asked the Minister of Health if he is aware of the disparity existing between different provincial Poor Law areas with regard to the numbers of people receiving relief, and that whereas the numbers per 1,000 who were receiving relief on 31st December, 1921, in Liverpool, Sheffield, and Middlesbrough were 131, 122, and 109, respectively, the average number receiving relief in 34 other provincial unions was only 14 per 1,000; and, as these figures show a greater inequality of burden than exists in the London area, will he take steps whereby provincial Poor Law unions may have the advantage of relief similar to that afforded to the London unions by the equalisation of rates provisions contained in the Local Authorities (Financial Provisions) Act which the Government passed last year to assist necessitous London areas?
I am aware of the disparity to which the hon. Member refers, and I have considered whether it would be possible to adopt some such plan as he suggests. But in view of the absence among the provincial unions of the common interest which is the basis of the Metropolitan arrangements, I doubt whether any such plan is practicable.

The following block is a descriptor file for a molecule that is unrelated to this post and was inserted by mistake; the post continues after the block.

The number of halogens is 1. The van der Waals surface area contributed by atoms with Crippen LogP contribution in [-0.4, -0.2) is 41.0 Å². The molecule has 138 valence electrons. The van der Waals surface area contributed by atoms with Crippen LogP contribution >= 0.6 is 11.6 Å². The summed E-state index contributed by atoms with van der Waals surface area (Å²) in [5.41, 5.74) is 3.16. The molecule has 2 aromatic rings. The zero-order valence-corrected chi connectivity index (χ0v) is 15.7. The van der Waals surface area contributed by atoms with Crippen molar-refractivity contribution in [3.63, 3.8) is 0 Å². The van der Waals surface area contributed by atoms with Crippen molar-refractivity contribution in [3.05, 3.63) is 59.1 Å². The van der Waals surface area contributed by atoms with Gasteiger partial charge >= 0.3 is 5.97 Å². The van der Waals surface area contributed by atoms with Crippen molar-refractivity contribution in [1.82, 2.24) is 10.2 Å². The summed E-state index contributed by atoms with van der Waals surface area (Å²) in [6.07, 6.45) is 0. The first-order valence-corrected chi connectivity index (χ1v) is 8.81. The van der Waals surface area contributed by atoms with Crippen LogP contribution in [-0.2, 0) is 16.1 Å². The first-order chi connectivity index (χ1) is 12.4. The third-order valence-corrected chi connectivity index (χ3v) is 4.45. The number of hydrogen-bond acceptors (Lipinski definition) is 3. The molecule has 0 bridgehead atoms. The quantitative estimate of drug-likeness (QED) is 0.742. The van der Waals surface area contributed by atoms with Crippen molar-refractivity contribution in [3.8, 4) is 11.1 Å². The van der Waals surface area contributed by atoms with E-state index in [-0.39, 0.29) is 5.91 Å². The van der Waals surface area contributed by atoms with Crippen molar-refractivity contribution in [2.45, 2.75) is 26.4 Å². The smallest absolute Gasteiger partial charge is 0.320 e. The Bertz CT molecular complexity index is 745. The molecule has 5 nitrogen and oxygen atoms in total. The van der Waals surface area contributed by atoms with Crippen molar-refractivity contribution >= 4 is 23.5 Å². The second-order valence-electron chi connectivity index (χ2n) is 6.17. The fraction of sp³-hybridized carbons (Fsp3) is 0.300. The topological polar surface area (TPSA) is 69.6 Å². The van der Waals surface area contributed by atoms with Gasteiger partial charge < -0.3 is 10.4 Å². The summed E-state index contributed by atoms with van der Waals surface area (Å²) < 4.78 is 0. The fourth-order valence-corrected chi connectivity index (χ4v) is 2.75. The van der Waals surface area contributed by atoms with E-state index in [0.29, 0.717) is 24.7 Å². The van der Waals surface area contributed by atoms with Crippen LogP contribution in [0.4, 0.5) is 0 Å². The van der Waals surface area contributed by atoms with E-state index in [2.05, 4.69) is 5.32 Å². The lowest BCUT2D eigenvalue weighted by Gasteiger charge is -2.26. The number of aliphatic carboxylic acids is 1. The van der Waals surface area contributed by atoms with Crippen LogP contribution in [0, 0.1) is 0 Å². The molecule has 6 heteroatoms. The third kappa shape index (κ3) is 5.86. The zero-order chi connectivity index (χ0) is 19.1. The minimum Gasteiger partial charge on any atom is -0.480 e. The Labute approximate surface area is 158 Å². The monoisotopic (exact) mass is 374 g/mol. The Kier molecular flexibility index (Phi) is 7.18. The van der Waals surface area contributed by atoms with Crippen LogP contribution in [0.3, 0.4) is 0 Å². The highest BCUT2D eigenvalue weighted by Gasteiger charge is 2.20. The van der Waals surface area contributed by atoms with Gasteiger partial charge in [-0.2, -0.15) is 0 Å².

Has the right hon. Baronet considered whether a basis the same as the necessitous school area grant might not be worked out to get over the difficulties he foresees?
I have considered that very carefully, but do not see my way to get over the difficulty.
asked the Minister of Health whether he will state the four boards of guardians in London who have the largest numbers of persons receiving outdoor relief at the present time; can he give the numbers in each case; will he state if any of these boards are paying above the scale of outdoor relief laid down by his Department; and, if so, which ones, and how much above the scale?
The four boards of guardians who have the largest numbers of persons in receipt of relief are Poplar, Greenwich, Wandsworth, and Camberwell. I am sending the hon. Member a statement of the details for which he asks.